An interesting snippet from last month, AOL seems to have a strangely configued password system.
Users can enter up to 16 characters as a password, but the system only reads the first 8 and discards the rest. They are basically truncating the password at 8 characters.
A reader wrote in Friday with an interesting observation: When he went to access his AOL.com account, he accidentally entered an extra character at the end of his password. But that didn’t stop him from entering his account. Curious, the reader tried adding multiple alphanumeric sequences after his password, and each time it logged him in successfully.
It turns out that when someone signs up for an AOL.com account, the user appears to be allowed to enter up to a 16-character password. AOL’s system, however, doesn’t read past the first eight characters.
And if you can’t work out what’s wrong with this..well.
How is this a bad set-up, security-wise? Well, let’s take a fictional AOL user named Bob Jones, who signs up with AOL using the user name BobJones. Bob — thinking himself very clever — sets his password to be BobJones$4e?0. Now, if Bob’s co-worker Alice or arch nemesis Charlie tries to guess his password, probably the first password he or she will try is Bob’s user name, since people are lazy and often use their user name as their password.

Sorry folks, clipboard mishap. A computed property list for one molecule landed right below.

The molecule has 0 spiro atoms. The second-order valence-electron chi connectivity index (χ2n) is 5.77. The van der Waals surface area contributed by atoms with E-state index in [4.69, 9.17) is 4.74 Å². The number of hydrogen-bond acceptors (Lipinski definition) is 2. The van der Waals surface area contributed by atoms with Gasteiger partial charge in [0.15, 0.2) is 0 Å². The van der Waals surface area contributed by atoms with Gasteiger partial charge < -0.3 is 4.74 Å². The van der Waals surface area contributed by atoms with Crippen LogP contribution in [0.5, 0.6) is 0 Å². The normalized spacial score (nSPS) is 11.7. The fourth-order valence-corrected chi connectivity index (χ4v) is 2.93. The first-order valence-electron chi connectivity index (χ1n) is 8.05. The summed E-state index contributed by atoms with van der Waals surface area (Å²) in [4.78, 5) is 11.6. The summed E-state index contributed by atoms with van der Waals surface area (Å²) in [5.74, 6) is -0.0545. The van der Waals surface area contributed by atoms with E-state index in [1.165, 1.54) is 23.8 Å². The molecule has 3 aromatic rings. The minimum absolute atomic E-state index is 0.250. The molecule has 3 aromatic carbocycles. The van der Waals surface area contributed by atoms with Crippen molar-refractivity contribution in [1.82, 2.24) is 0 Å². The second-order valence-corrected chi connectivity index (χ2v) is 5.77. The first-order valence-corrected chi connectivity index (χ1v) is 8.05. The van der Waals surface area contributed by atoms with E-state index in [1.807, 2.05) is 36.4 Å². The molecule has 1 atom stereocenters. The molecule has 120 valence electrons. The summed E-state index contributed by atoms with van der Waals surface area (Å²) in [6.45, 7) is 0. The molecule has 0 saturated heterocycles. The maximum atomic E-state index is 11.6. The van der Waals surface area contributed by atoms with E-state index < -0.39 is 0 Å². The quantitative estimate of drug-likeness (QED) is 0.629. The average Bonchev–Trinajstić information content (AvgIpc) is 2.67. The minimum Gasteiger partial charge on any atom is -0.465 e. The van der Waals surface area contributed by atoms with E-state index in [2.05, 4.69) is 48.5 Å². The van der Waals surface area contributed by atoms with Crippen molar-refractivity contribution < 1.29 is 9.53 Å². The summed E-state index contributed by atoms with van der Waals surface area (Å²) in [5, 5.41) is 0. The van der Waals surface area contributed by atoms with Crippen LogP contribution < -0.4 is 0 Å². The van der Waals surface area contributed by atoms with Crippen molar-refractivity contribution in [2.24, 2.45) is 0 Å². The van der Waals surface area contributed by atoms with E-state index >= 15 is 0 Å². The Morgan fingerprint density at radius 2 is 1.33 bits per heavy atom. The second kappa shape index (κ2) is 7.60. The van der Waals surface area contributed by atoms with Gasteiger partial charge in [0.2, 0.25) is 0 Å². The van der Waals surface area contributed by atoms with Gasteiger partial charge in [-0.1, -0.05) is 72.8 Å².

And she’d be right, in this case, because even though Bob thinks he created a pretty solid 13-character password — complete with numerals, non-standard characters, and letters — the system won’t read past the first eight characters of the password he set, which in this case is exactly the same as his user name. Bob may never be aware of this: The AOL system also will just as happily accept BobJones for his password as it will BobJones$4e?0 (or BobJones + anything else, for that matter).
Not smart eh? AOL apparently are ‘looking into it’ and that’s all they’ve said regarding the matter.
Bruce Schneier, chief technology officer BT Counterpane, called the set-up “sloppy and stupid.”
Source: Washington Post
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